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Grandparents and Children's stunting in sub-Saharan Africa
Authors: Sandor Schrijner, and Jeroen Smits
Source: Social Science and Medicine, 205: 90-98; DOI: 10.1016/j.socscimed.2018.03.037
Topic(s): Child health
Children under five
Family structure
Nutrition
Country: Africa
   Multiple African Countries
Published: MAR 2018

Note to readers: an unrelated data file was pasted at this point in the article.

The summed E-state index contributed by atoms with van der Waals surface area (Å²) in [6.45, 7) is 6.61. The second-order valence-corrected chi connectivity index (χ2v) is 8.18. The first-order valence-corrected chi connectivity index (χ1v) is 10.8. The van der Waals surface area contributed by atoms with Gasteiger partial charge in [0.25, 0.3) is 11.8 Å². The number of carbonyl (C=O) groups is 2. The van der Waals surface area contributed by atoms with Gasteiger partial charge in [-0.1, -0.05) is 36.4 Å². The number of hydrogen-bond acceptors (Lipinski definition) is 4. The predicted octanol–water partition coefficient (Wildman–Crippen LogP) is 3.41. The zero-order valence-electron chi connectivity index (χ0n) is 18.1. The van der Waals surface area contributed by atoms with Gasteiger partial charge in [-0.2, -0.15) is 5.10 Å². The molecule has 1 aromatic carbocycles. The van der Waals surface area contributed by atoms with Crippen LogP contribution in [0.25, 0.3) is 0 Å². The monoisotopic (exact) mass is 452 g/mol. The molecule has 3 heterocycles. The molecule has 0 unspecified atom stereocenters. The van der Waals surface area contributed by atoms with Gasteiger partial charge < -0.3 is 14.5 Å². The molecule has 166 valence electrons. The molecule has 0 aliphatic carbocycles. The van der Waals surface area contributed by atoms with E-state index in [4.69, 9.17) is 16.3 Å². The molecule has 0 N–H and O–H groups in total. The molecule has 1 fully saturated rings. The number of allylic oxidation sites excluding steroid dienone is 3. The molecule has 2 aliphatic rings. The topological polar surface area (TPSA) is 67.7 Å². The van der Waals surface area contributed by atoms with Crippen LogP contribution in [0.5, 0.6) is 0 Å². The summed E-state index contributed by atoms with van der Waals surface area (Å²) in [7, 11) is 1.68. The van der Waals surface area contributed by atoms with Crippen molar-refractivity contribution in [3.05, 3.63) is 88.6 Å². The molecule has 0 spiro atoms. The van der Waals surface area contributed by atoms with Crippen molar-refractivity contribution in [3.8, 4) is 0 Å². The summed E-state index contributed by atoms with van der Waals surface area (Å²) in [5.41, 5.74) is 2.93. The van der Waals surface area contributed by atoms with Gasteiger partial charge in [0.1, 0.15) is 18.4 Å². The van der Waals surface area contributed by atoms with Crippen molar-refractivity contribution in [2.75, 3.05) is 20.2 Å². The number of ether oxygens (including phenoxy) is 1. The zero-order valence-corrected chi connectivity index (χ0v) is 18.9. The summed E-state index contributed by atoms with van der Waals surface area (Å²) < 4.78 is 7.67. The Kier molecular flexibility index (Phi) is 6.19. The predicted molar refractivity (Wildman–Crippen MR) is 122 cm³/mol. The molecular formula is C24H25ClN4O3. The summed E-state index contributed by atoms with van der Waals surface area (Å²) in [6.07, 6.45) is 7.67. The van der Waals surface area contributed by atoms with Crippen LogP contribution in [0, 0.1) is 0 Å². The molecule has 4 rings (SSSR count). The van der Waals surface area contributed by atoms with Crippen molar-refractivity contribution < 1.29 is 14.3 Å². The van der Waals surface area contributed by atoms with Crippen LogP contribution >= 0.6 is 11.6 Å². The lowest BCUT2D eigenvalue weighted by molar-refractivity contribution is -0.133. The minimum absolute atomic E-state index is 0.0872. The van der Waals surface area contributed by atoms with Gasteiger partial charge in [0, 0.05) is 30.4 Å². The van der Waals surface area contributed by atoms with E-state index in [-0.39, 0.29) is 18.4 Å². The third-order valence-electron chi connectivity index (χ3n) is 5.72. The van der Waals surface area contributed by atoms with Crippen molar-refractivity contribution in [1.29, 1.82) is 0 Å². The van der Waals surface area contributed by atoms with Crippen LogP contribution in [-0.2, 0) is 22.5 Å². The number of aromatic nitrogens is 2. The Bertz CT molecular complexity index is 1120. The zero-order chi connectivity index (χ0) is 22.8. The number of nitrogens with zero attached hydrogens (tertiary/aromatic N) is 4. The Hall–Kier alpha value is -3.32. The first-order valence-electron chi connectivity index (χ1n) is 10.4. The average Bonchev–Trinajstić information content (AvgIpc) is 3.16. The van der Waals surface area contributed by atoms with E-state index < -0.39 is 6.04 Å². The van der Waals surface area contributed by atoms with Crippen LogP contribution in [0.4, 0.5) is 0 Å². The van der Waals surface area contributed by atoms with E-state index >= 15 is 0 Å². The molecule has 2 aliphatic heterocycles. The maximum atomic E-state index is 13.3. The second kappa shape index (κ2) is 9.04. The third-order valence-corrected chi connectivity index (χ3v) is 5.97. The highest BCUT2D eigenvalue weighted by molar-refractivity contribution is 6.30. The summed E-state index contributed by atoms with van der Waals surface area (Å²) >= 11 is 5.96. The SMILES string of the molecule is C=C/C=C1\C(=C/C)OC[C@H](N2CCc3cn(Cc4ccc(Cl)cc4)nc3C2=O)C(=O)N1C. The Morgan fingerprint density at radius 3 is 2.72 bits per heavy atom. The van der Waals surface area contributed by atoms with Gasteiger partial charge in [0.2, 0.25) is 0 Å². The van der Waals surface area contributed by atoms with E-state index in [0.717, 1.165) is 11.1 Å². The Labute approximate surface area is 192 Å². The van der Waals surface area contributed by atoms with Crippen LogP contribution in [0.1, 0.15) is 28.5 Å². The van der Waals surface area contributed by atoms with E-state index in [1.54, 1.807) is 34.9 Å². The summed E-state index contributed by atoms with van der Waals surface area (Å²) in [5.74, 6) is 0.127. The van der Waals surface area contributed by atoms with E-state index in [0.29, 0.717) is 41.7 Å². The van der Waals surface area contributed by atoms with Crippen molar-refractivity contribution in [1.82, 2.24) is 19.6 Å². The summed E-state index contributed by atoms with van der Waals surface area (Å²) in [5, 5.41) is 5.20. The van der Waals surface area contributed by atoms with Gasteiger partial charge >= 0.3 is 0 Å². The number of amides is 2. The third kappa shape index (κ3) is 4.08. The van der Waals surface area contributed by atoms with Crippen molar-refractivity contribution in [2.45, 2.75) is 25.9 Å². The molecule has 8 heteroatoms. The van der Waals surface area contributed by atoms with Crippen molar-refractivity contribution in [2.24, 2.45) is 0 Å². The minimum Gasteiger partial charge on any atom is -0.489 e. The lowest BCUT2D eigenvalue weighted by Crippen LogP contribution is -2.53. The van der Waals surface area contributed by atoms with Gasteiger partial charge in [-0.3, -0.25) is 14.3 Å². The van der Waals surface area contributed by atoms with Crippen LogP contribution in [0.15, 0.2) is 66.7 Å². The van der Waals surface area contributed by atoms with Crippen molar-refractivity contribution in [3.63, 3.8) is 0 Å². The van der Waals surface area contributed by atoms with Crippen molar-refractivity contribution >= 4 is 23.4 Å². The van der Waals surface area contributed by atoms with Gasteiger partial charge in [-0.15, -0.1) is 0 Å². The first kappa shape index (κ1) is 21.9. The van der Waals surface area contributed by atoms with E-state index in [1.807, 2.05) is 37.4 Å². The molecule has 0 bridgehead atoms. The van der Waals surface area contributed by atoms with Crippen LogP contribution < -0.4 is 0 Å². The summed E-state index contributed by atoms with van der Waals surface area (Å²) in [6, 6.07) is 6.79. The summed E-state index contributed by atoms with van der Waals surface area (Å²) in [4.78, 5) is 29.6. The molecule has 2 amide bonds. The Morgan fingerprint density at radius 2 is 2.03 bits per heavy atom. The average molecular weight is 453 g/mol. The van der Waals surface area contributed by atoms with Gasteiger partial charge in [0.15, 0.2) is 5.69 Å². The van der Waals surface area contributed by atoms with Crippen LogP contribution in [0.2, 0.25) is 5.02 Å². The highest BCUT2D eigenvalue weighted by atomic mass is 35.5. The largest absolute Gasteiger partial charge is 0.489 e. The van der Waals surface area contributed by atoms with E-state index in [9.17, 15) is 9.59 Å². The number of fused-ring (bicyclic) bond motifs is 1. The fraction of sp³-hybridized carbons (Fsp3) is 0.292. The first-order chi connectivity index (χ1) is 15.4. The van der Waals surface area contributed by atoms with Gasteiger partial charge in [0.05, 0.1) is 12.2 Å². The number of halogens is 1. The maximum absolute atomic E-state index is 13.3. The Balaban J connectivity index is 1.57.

Abstract: Globally an estimated 159 million children under 5 years of age are being too short for one's age (stunted). More than one third of these children is living in Africa. Given the substantial number of sub-Saharan African (SSA) children living in households with co-residing grandparents and the negative effects of stunting on productivity and economic growth, gaining insight into the role grandparents play for children's stunting, has become increasingly important. By applying multilevel logistic regression analysis on a database with information on 344,748 children aged 6–60 months living in 31 SSA countries, the strength of the relationship between grandparental co-residence and children's stunting is examined. Interaction analysis is used to explore how this relationship is moderated by characteristics of the household and of the context in which the household is situated. Children in households with a co-residing grandmother have significantly lower odds of being stunted than other children, provided that the grandmother is in the 50–75 age range. When the grandmother is very young or very old, the likelihood of being stunted is higher. For grandfathers, no significant overall relationship is found, but our findings show that co-residence of a grandfather is associated with less stunting of girls, in poor households and in polygamous households.